Ahh romance. The forbidden art of romance that I apparently like to torture myself with because I end up crying because of whatever cute stuff ends up happening. But I love Harlequin so much for approaching me to be a part of their Romance and Women’s Fiction blog tour for Winter, and I have been so loving the books that I ended up getting to read from them! Don’t sleep on Harlequin books, fam.
Told in Emily Belden’s signature edgy voice, a novel about a young widow’s discovery of her late husband’s secret and her journey toward hope and second-chance love.
Twenty-nine-year-old Charlotte Rosen has a secret: she’s a widow. Ever since the fateful day that leveled her world, Charlotte has worked hard to move forward. Great job at a hot social media analytics company? Check. Roommate with no knowledge of her past? Check. Adorable dog? Check. All the while, she’s faithfully data-crunched her way through life, calculating the probability of risk—so she can avoid it.
Yet Charlotte’s algorithms could never have predicted that her late husband’s ashes would land squarely on her doorstep five years later. Stunned but determined, Charlotte sets out to find meaning in this sudden twist of fate, even if that includes facing her perfectly coiffed, and perfectly difficult, ex-mother-in-law—and her husband’s best friend, who seems to become a fixture at her side whether she likes it or not.
But soon a shocking secret surfaces, forcing Charlotte to answer questions she never knew to ask and to consider the possibility of forgiveness. And when a chance at new love arises, she’ll have to decide once and for all whether to follow the numbers or trust her heart.
EMILY BELDEN is a journalist, social media marketer, and storyteller. She is the author of the novel Hot Mess and Eightysixed: A Memoir about Unforgettable Men, Mistakes, and Meals. She lives in Chicago. Visit her website at http://www.emilybelden.com or follow her on Twitter and Instagram, @emilybelden.
Disclaimer: I voluntarily read and reviewed an advanced copy of this book. All thoughts and opinions are my own. Thank you to Harlequin Trade Publishing, Netgalley, and Graydon Books for this free copy. All quotes in this review are taken from the Advanced Reader Copy and may change in final publication.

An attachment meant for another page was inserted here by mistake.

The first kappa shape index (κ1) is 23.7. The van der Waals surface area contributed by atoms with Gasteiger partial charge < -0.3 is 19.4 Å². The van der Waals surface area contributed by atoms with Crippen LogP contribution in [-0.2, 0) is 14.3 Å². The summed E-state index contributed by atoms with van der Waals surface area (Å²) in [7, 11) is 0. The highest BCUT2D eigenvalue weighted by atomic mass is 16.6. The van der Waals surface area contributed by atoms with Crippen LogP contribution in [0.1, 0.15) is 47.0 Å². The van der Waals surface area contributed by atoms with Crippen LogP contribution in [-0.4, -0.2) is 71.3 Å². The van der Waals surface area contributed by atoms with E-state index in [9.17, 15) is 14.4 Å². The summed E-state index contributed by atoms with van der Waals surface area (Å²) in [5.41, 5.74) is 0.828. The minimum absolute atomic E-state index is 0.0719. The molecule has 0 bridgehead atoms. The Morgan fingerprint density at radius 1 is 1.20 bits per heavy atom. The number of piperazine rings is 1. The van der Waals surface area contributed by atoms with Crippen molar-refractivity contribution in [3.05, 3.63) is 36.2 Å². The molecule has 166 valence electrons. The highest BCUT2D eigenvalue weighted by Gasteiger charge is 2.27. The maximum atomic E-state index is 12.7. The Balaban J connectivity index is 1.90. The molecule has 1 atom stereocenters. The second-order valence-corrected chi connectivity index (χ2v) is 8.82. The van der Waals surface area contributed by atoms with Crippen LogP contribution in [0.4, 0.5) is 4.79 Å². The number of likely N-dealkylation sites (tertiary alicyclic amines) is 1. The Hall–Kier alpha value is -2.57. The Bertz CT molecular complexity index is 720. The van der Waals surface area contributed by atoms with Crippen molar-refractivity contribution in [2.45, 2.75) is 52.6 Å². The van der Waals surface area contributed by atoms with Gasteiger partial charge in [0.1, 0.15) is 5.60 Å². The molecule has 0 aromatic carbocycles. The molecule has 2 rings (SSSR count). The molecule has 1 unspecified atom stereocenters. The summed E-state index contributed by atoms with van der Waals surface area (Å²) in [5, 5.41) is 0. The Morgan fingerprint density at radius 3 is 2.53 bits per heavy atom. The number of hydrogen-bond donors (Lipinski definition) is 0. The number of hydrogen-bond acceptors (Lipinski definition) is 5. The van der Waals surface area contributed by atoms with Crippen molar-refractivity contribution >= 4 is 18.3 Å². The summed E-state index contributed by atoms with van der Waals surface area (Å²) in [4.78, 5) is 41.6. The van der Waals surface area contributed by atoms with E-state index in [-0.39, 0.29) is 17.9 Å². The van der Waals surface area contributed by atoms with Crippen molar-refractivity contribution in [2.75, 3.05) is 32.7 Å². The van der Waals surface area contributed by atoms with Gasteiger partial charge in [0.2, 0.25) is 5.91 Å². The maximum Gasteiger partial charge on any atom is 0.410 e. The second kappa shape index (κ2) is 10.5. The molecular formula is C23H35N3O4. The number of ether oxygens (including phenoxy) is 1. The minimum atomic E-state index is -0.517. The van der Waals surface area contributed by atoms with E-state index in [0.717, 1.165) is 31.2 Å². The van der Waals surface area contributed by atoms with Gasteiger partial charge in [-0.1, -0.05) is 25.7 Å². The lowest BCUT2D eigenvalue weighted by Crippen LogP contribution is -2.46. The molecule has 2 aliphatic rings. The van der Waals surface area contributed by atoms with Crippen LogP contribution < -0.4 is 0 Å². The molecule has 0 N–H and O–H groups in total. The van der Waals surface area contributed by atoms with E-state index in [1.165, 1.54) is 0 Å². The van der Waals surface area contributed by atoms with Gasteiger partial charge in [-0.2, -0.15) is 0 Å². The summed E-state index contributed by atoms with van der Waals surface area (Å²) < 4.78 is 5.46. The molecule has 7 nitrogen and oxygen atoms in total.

Sorry for the mix-up earlier fam. Spending hours in the ER and totally spacing on making sure I had this review up the right way was not on the priority list unfortunately, but here we are, and thanks for the early likes!
So this book pretty much broke my heart because I personally couldn’t imagine losing my husband like that. Even in general, I don’t know if I could imagine having to deal with my husband dying and then having to deal with the aftermath. So low and behold my true feelings when I read more about Charlotte trying to move forward in her life, and doing a very good job at it, if I do say so myself.
And she’s such a young widow too. It’s not common to have storylines about late twenty-year old widows, and while this immediately makes me think about young military widows – ha, my husband is in the military so that is a constant fear of mine whenever he has to go out to sea – I know that it’s not always the case. I also felt a certain type of way that she totally immerses herself into risk-analytics to try to make sure that she doesn’t take any negative risks in her life ever again. How sad is that though when you think about it? But if I was smart enough to calculate that too, I know I would do the same thing.
Charlotte even handles things better than I do because I don’t know if I would be able to handle having any memories of my late husband around me, mostly his mother or his best friend. It would just be too painful, and honestly I don’t know if I could even bring up the courage to talk to them ever again. I know their pain would probably be worse than mine, but still. Just don’t know if I could do it.
But despite some of the tears that this book brought up for me, there were moments of happiness, some silliness, and it gave me some sort of hope that Charlotte would be okay no matter what. Grief is a process and I think that this may be a part of getting through it.